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Saying Goodbye to the Lyndon B. Johnson | U.S. PATRIOT NEWS & REVIEWS

Saying Goodbye to the Lyndon B. Johnson

Well, it’s always something.

After writing about the need for long-range procurement of warships just a couple of weeks ago, the math wizards at the Pentagon are looking at cutting the third ship in the Zumwalt-class. Although the Lyndon B. Johnson (DDG-1002) is over 40% complete, the bean counters are deciding whether completing the ship is worthwhile.

So, correct me if I am wrong, the Navy is funding a Littoral Combat Ship that can’t fight worth a damn (and wanting to expand it into a frigate – that can’t fight worth a damn), but, after chopping the total number of Zumwalts from 37 to eight and then to three, they can’t even budget enough money to finish the third one?

I know times are tough, but this seems criminally stupid.

Sure, the Arleigh Burke-class destroyers are decent ships. They almost have the capability of cruisers on a destroyer hull, but the design is over a quarter of a century old. The Ticonderoga-class cruisers, of course, were designed a decade before the Burke.

The Zumwalts were designed to complement both classes of ship and create a ship that wasn’t specifically designed to protect an aircraft carrier. It could do that, of course, but that wasn’t its only function.

Conceptual image of the Lyndon B. Johnson (DDG-1002)
Conceptual image of the Lyndon B. Johnson (DDG-1002)

“The Pentagon has a track record of putting out trial balloons of potential program changes, and we’d view this in that light,” said Robert Stallard, a defense analyst for RBC Capital Markets, to Bloomberg. “The shipbuilding budget is well supported in Congress, but the Navy does face a spending squeeze from 2020.”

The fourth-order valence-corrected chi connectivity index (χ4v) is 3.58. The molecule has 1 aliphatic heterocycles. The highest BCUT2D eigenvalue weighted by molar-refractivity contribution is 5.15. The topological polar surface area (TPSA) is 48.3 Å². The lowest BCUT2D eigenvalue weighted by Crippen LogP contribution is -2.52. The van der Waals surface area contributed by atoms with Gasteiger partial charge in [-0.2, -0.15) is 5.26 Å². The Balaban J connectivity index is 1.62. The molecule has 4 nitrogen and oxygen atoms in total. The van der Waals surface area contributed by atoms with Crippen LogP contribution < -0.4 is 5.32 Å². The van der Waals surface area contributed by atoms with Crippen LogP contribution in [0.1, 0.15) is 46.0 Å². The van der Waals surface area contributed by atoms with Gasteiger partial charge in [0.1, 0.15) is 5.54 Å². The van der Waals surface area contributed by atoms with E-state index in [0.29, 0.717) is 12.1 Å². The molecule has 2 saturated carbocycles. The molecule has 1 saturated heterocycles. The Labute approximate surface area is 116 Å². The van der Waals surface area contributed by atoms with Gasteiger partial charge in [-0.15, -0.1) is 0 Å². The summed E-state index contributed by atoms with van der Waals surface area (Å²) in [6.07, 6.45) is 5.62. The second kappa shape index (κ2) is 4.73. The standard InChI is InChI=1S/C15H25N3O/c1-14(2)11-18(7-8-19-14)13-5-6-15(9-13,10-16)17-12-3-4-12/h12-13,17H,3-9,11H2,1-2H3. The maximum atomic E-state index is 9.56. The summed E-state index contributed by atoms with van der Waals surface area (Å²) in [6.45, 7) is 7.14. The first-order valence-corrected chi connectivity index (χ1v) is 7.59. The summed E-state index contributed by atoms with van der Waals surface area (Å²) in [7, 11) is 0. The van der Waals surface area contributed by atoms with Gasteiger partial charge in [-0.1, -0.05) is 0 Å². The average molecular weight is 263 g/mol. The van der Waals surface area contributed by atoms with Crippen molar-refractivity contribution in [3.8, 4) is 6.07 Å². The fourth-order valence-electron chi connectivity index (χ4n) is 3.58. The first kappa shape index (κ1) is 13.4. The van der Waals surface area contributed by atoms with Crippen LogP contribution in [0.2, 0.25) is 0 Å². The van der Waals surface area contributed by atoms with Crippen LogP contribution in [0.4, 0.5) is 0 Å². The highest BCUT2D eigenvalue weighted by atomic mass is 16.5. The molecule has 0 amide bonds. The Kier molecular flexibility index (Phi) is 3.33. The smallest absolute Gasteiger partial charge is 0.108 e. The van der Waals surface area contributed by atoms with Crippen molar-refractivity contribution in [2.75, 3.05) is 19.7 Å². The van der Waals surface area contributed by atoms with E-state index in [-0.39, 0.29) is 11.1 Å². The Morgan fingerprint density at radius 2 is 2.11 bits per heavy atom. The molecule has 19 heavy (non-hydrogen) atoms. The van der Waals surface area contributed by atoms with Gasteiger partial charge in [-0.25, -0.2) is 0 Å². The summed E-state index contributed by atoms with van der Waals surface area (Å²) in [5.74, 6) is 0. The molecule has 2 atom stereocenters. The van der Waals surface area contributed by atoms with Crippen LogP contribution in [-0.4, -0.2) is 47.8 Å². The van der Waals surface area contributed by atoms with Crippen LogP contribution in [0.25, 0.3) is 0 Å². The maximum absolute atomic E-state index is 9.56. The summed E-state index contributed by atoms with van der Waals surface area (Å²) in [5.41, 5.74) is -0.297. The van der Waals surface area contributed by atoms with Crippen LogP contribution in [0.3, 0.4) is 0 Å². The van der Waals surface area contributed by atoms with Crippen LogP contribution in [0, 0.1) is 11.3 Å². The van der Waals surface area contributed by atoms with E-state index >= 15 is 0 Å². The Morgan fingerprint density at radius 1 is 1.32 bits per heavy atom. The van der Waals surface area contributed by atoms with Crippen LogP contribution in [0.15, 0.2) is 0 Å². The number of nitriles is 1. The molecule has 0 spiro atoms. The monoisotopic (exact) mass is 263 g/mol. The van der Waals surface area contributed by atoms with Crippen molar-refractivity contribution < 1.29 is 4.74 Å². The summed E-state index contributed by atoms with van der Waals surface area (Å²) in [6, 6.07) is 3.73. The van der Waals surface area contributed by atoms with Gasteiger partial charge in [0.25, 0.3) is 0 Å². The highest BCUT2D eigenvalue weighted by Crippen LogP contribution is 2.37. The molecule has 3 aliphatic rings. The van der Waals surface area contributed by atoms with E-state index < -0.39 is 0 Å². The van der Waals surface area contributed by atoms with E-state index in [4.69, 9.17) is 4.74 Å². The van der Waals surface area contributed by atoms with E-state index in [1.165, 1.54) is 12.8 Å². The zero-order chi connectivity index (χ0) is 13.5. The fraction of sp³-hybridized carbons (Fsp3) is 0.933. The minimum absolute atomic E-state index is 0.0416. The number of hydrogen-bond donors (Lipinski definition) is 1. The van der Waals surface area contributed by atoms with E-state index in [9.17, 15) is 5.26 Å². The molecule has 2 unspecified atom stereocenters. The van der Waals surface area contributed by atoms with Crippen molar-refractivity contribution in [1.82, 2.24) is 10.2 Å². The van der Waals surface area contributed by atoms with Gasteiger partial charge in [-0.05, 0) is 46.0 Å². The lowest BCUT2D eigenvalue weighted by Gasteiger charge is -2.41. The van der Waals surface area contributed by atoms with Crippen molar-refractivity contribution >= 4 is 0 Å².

The estimated cost of completing the third Zumwalt is approximately $3.5 billion. That money, if the program is cancelled, will be spent on the long-lead items for the replacement of the Ohio-class ballistic missile submarines.

The cancellation isn’t a done deal. Congress already blocked one attempt to limit the Zumwalts to a two-ship class back in 2008.

Replacing ship-classes is a tricky problem. The cost and complexity of a modern warship means that you have to start planning the next generation of ships while the current class is in service. Looking at the history of destroyer design from the end of World War II through today, you see the evolution of the United States’ strategy for naval supremacy.

The ‘tin cans’ of World War II led up to the Mitscher and Forrest Sherman-class destroyers of the Cold War. When anti-air missiles were added to the armaments, the Navy first called them destroyer leaders (DL) and then Guided-Missile Destroyers (DDG). There was a confusing period in the 1970s when some destroyers were reclassified as cruisers, but then the Navy settled down and built the Spruance-class DDs and confiscated the Kidd-class DDGs as they were being built for Iran.

The Arleigh Burkes followed the Spruances and, with the fate of the Zumwalts looking dimmer every day, a follow on class for the Burkes will need to be designed and planned. The high cost of the Zumwalt-class may lead the Navy into a destroyer shortage within the next decade.

Disclaimer: The content in this article is the opinion of the writer and does not necessarily reflect the policies or opinions of US Patriot Tactical.

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Matt Towns

Matt is a former military journalist who spent 10 years in the US Navy. He served in various posts during his career, including a couple of deployments on the USS Valley Forge (CG-50). After leaving the Navy, he worked in management for a number of years before opening his own businesses. He ran those businesses until 2012 when he chose to leave the retail industry and return to writing. Matt currently works as a freelance writer, contributing to the US Patriot blog and other websites about political affairs, military activities and sailing.
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